Passive Infrared (PIR) sensors are electronic devices that detect infrared radiation emitted by living organisms and other sources of heat. They are widely used in security systems, motion detection systems, and automatic lighting systems. The principle behind PIR sensors is based on the fact that all objects with a temperature above absolute zero emit infrared radiation.
When an object is in the field of view of a PIR sensor, it absorbs some of the infrared radiation emitted by the sensor, causing a change in the temperature of the object. The sensor detects this change in temperature and generates an electrical signal, which is used to trigger an alarm or activate a light.
The PIR sensor consists of a detector, which is typically made of a pyroelectric material, and a lens that focuses the infrared radiation onto the detector. The pyroelectric material has the property of generating a voltage when its temperature changes. When the temperature of the material changes due to the absorption of infrared radiation, the voltage across the material changes, which is detected by the circuitry of the sensor.
The lens of the PIR sensor is designed to focus the infrared radiation from the field of view onto the detector. The lens is made of a material that is transparent to infrared radiation and has a special shape that allows the sensor to detect motion in a particular direction. The shape of the lens also determines the range of the sensor, which is typically up to a few meters.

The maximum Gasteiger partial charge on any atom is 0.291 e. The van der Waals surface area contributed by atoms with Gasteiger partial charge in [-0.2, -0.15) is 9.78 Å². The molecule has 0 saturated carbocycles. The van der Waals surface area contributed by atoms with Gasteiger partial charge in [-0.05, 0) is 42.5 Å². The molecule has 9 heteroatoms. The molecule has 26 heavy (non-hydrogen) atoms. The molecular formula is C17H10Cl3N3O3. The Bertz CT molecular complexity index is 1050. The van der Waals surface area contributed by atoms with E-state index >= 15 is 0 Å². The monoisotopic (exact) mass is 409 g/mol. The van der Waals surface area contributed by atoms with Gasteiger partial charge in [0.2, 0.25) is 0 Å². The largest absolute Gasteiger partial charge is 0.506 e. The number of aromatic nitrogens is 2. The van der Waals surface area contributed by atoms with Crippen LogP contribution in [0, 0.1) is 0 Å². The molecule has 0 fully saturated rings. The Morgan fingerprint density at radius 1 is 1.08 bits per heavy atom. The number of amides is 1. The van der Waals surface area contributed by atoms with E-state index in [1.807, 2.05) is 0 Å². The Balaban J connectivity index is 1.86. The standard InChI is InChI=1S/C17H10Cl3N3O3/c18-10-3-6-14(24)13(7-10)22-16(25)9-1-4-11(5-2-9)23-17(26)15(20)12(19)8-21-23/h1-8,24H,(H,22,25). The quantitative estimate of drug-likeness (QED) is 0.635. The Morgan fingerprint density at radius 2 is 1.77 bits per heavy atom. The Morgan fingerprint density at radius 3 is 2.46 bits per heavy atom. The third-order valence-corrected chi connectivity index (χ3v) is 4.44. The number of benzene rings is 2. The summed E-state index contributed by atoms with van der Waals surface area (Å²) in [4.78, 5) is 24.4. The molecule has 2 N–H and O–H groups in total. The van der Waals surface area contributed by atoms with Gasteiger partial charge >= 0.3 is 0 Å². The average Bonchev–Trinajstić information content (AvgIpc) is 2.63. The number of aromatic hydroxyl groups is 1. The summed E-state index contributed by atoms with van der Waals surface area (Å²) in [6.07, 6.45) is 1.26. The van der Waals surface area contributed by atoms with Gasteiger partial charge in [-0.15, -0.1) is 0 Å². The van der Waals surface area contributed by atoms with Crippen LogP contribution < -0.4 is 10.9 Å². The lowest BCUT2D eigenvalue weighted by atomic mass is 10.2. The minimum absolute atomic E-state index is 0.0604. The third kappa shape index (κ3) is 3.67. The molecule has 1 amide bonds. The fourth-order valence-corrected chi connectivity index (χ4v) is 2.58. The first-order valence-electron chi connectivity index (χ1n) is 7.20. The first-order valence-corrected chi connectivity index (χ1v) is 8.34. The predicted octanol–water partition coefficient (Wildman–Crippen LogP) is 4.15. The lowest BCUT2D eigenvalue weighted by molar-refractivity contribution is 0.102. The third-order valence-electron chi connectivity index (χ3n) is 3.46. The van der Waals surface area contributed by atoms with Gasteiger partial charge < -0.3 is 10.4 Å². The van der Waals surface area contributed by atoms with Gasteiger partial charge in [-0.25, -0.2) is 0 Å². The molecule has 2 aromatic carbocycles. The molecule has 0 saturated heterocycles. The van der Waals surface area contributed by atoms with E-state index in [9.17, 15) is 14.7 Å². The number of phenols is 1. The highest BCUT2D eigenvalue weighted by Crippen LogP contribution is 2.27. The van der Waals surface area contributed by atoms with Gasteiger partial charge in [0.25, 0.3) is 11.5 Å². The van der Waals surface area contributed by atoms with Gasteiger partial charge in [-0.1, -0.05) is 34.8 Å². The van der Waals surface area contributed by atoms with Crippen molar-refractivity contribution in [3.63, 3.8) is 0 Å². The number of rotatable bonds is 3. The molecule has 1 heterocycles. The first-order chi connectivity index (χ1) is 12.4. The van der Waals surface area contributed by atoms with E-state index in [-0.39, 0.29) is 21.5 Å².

The sensor is designed to be sensitive to changes in the infrared radiation emitted by living organisms, such as humans and animals, but not to changes in the background temperature, such as the temperature of the air or walls. This is achieved by using two or more detectors that are connected in a differential configuration. One detector is exposed to the field of view, while the other detectors are shielded from the radiation. The difference in the signal from the exposed detector and the shielded detectors is used to cancel out the background temperature and detect only the changes due to the presence of living organisms.
The output of the PIR sensor is typically a digital signal that is sent to a microcontroller or a processing unit that can interpret the signal and take appropriate actions, such as triggering an alarm or activating a light. The microcontroller can also be programmed to ignore signals that are caused by the movement of non-living objects, such as curtains or plants.
In conclusion, PIR sensors work by detecting changes in the infrared radiation emitted by living organisms and other sources of heat. They are widely used in security systems, motion detection systems, and automatic lighting systems. The sensor consists of a pyroelectric detector and a lens that focuses the radiation onto the detector. The sensor is designed to be sensitive to changes in the radiation from living organisms, but not to changes in the background temperature. The output of the sensor is typically a digital signal that is sent to a microcontroller or a processing unit that can interpret the signal and take appropriate actions.